I had very high expectations for Daniel Pink, maybe that's the problem.
The first section of the book is all bout why we are all in sales. It could have been done in 2 minutes. Big waste of time. People who don't value sales and the need for persuation would not buy this book in the first place. You can skip those chapters.
The second part is more interesting. The whole premise is centered in ABC selling: atunement, buoyancy and connection. Good concepts. Daniel could have said: listening, optiimsm/passion and connection. Much simpler.
Some discussions are lenghty: you could listen to a whole chapter to get one nugget of knowledge of varying levels of usefulness. Still, it's a good book, but not at the top of my list.
The narration is clear, although after a while it feels a bit too stron (like the author is yelling at you), but it's not a major concern. If you can find a 5 page summary of this book, you would probably get 90% of its value.
I started listening to this audiobook with much interest as I had high expectations.
First, I don't like ate attitude of the author. He made it absolutely clear he travels all over the world giving presentatioons to thousands and thousands of people. In multiple parts he lists many of the cities he travels to. I found this to be useless self-promotion.
The book is about studying the human brain under MRI bran scans to determine the effect of advertising on humans.
There are a number of problems with this approach. First, the author confuses correlation with causation. He even confuses the impact in brain electrical activity when exposed to a logo with the power of brand in influencing purchase decisions.
The second problem is that the human brain is not understood enough to make all these correlations. Even in this book, he talks about areas of the brain "associated" with certain feelings - clearly acknowledging there is an association, to a scientific exclusive relationship. The brain does not work like a control panel, sorry.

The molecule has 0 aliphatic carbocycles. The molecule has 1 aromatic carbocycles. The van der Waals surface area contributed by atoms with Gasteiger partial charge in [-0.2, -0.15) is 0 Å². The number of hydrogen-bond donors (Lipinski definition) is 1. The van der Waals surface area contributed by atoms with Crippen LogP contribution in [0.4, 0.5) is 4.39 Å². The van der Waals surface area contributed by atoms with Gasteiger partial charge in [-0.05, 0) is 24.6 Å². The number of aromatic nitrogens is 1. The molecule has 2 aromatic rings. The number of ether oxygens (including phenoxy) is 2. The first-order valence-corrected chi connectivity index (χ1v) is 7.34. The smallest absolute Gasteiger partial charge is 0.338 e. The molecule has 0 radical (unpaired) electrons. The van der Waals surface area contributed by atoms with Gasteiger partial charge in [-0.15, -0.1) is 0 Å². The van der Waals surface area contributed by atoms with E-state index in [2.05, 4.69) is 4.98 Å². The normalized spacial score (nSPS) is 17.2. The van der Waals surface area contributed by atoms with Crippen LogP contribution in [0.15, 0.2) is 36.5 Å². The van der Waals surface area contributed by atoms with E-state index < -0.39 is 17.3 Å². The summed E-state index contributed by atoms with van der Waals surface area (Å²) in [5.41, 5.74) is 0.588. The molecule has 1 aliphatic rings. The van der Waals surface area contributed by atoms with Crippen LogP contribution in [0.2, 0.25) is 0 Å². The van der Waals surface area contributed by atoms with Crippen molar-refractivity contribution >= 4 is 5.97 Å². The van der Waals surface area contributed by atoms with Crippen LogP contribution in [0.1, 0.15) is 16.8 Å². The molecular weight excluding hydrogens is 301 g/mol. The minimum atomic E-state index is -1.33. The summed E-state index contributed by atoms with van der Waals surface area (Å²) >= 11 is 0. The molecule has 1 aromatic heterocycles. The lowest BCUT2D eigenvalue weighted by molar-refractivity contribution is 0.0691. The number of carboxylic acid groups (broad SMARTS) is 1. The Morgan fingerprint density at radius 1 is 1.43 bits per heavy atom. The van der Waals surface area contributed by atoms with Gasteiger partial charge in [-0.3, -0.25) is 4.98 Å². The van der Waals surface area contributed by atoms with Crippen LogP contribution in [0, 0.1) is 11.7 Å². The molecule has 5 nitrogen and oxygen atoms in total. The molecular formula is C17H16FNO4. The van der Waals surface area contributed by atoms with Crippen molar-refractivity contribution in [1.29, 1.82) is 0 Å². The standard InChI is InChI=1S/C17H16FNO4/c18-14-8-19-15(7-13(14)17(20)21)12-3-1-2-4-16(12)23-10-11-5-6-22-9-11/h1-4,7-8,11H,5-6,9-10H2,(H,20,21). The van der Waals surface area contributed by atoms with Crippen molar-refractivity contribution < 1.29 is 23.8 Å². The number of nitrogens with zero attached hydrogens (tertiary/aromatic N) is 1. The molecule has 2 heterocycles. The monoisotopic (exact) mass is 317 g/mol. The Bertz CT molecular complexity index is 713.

The third problem is that the electrical neurocortex reactions someone has when exposed to an ad and when looking at a logomay have very limited to do with all the complex decision making processes that go in our brains when deciding what products to buy.
Fourth, the experiments assume there is no impact on our brain by being observed inside an MRI equipment with cables attached to our head. There could very well be a bias (or it could not) but the author makes no mention of this.
A much better book is Predictably Irrational, by Da Arielly, who makes conclusions based on sound real-world, unbiased observation rather than laboratory pseudo scientific experiments.
Nothing to see here, move on, find another book. bye bye.
Still here? so you wonder why I wrote that. OK, here is hw it goes:
The authors found a handful of CEOs of really large companies who were fired by their board of directors or had otherwise horrible setback that left these poor people with multi-million-dollar golden parachutes.
The book is about how they went deep inside their souls, reached deep into their super powerful leadership skills and came back from the brink of disaster (imagine not being able to affort the Gulfstream 6 jet! the horror!) to come back to success.
Like one of the guys from Enron, who of course, knew nothing about the wrongdoing despite ivy league college education and many years of experience in F1000 companies. The two possible conlcusions are: either he was in, or he is an incompetent idiot. Either way, not a 'powerful leader' I am interested in following.
The worst part is that you only get one side of the story, the story from the CEO telling all the good things he did and how wonderful his leadership was at the company when all tof a sudden the evil board of directors decided to fire them because of their incompetence. At no point I heard the point of view of the board or an interview with people that were involved.
Look, I am an executive at a public company. I have nothing against smart people, leaders, and men and women that run companies, work hard, and make a lot of money.